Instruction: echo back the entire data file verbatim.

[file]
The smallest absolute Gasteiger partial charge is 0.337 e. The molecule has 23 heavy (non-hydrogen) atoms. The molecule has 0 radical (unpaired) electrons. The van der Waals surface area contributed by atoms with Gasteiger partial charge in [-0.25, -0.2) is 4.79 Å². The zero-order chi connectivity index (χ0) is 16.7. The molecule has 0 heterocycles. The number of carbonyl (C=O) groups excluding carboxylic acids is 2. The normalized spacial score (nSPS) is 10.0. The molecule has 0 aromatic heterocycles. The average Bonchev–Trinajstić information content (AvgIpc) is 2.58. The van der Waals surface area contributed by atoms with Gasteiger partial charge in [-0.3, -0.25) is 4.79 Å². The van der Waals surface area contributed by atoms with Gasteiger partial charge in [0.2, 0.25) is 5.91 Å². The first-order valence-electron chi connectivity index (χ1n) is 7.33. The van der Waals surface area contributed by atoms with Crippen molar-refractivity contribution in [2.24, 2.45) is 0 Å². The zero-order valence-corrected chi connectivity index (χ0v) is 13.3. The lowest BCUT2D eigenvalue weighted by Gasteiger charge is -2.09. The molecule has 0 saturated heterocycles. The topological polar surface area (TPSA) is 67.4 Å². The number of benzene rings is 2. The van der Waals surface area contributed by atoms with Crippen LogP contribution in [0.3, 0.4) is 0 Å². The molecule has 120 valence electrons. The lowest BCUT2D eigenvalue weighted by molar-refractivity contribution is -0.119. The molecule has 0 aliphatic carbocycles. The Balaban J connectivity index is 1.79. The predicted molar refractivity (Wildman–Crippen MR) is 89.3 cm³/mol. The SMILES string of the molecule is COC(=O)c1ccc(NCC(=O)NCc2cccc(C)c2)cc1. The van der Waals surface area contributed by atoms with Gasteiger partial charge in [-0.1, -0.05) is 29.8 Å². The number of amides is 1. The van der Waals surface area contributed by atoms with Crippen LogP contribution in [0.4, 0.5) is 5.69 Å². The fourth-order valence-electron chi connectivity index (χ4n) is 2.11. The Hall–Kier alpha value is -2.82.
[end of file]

The smallest absolute Gasteiger partial charge is 0.337 e. The molecule has 23 heavy (non-hydrogen) atoms. The molecule has 0 radical (unpaired) electrons. The van der Waals surface area contributed by atoms with Gasteiger partial charge in [-0.25, -0.2) is 4.79 Å². The zero-order chi connectivity index (χ0) is 16.7. The molecule has 0 heterocycles. The number of carbonyl (C=O) groups excluding carboxylic acids is 2. The normalized spacial score (nSPS) is 10.0. The molecule has 0 aromatic heterocycles. The average Bonchev–Trinajstić information content (AvgIpc) is 2.58. The van der Waals surface area contributed by atoms with Gasteiger partial charge in [-0.3, -0.25) is 4.79 Å². The van der Waals surface area contributed by atoms with Gasteiger partial charge in [0.2, 0.25) is 5.91 Å². The first-order valence-electron chi connectivity index (χ1n) is 7.33. The van der Waals surface area contributed by atoms with Crippen molar-refractivity contribution in [2.24, 2.45) is 0 Å². The zero-order valence-corrected chi connectivity index (χ0v) is 13.3. The lowest BCUT2D eigenvalue weighted by Gasteiger charge is -2.09. The molecule has 0 saturated heterocycles. The topological polar surface area (TPSA) is 67.4 Å². The number of benzene rings is 2. The van der Waals surface area contributed by atoms with Crippen LogP contribution in [0.3, 0.4) is 0 Å². The molecule has 120 valence electrons. The lowest BCUT2D eigenvalue weighted by molar-refractivity contribution is -0.119. The molecule has 0 aliphatic carbocycles. The Balaban J connectivity index is 1.79. The predicted molar refractivity (Wildman–Crippen MR) is 89.3 cm³/mol. The SMILES string of the molecule is COC(=O)c1ccc(NCC(=O)NCc2cccc(C)c2)cc1. The van der Waals surface area contributed by atoms with Gasteiger partial charge in [-0.1, -0.05) is 29.8 Å². The number of amides is 1. The van der Waals surface area contributed by atoms with Crippen LogP contribution in [0.4, 0.5) is 5.69 Å². The fourth-order valence-electron chi connectivity index (χ4n) is 2.11. The Hall–Kier alpha value is -2.82.